The Cincinnati Reds are an American professional baseball team based in Cincinnati, and were the first ever professional baseball team. The Reds compete in Major League Baseball (MLB) as a member club of the National League (NL) Central division. They were a charter member of the American Association in 1881 and joined the NL in 1890.
The Reds played in the NL West division from 1969 to 1993, before joining the Central division in 1994. They have won five World Series championships, nine NL pennants, one AA pennant, and ten division titles. The team plays its home games at Great American Ball Park, which opened in 2003. Bob Castellini has been chief executive officer since 2006. From 1882 to 2020, the Reds' overall win-loss record is 10,630-10,422 (a .505 winning percentage).
In 1912, the club opened a new steel-and-concrete ballpark, Redland Field (renamed Crosley Field in 1934).
The Reds had been playing baseball on that same site, the corner of Findlay and Western Avenues on the city's west side, for 28 years, in wooden structures that had been occasionally damaged by fires. By the late 1910s the Reds began to come out of the second division. The 1918 team finished fourth, and new manager Pat Moran led the Reds to an NL pennant in 1919, in what the club advertised as its "Golden Anniversary". The 1919 team had hitting stars Edd Roush and Heinie Groh while the pitching staff was led by Hod Eller and left-hander Harry "Slim" Sallee. The Reds finished ahead of John McGraw's New York Giants, and then won the world championship in eight games over the Chicago White Sox.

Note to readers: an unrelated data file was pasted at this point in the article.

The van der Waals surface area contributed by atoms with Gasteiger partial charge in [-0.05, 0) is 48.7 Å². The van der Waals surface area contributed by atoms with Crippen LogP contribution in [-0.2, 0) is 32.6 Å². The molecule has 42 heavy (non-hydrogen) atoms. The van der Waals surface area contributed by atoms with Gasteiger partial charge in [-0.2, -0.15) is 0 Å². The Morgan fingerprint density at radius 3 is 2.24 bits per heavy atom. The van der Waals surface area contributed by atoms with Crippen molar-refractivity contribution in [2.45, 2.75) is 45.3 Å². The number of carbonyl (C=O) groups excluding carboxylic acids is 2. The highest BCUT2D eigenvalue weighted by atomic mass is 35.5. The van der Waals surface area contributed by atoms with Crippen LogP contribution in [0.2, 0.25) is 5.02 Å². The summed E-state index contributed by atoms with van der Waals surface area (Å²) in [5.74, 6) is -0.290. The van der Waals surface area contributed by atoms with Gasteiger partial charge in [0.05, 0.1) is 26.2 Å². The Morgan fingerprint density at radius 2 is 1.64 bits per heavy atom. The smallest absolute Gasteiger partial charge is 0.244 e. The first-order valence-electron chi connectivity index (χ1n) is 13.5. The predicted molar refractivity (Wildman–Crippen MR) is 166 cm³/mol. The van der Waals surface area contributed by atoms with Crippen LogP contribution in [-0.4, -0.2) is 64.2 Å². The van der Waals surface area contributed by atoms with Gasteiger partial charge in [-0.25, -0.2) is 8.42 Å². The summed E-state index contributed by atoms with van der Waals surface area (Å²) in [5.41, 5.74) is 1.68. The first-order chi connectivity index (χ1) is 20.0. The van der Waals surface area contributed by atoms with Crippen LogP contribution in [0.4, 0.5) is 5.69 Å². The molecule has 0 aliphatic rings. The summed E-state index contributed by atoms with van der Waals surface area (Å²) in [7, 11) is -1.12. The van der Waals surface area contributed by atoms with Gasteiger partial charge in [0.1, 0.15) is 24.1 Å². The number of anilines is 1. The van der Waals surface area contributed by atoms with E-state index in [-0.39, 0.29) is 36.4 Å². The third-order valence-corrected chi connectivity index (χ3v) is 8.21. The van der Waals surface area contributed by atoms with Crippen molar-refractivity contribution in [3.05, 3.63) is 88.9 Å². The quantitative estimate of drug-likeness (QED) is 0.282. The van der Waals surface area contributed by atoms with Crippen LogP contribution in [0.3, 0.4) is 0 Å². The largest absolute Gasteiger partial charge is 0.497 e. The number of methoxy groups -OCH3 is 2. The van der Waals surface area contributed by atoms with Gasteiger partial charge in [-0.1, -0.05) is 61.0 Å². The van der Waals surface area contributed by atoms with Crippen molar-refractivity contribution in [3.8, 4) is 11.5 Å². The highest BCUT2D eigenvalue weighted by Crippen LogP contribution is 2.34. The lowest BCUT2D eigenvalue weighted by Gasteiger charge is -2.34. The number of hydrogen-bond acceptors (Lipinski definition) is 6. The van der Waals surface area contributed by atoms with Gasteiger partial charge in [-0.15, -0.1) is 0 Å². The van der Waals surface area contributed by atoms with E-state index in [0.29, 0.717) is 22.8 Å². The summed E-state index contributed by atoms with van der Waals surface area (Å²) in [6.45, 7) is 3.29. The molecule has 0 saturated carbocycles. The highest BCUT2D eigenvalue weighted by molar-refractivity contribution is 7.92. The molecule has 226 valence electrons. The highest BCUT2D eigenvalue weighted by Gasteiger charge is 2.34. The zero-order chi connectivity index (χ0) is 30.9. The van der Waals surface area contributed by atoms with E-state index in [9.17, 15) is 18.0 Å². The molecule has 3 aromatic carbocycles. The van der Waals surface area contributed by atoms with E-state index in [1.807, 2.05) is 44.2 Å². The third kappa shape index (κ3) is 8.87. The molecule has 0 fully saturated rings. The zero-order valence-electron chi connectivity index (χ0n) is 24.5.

Great American Ball Park opened in 2003 with high expectations for a team led by local favorites, including outfielder Ken Griffey, Jr., shortstop Barry Larkin, and first baseman Sean Casey. Although attendance improved considerably with the new ballpark, the team continued to lose.
The Reds' 2015 season wasn't much better, as they finished with the second-worst record in the league with a record of 64–98, their worst finish since 1982. The Reds were forced to trade star pitchers Johnny Cueto (to the Kansas City Royals) and Mike Leake (to the San Francisco Giants), receiving minor league pitching prospects for both. Shortly after the season's end, the Reds traded home run derby champion Todd Frazier to the Chicago White Sox, and closing pitcher Aroldis Chapman to the New York Yankees.
In 2016, the Reds broke the then-record for home runs allowed during a single season, The Reds held this record until the 2019 season when it was broken by the Baltimore Orioles. The previous record-holder was the 1996 Detroit Tigers with 241 longballs yielded to opposing teams. The Reds went 68–94, and again were one of the worst teams in the MLB. The Reds traded outfielder Jay Bruce to the Mets just before the July 31st non-waiver trade deadline in exchange for two prospects, infielder Dilson Herrera and pitcher Max Wotell. During the off season, the Reds traded Brandon Phillips to the Atlanta Braves in exchange for two minor league pitchers.
On September 25, 2020, the Reds earned their first postseason berth since 2013, ultimately earning the seventh seed in the expanded 2020 playoffs. The 2020 season had been shortened to 60 games as a result of the COVID-19 pandemic. The Reds lost their first-round series against the Atlanta Braves two games to none.
If you want to read a lot more about the Reds, go here: https://en.wikipedia.org/wiki/Cincinnati_Reds
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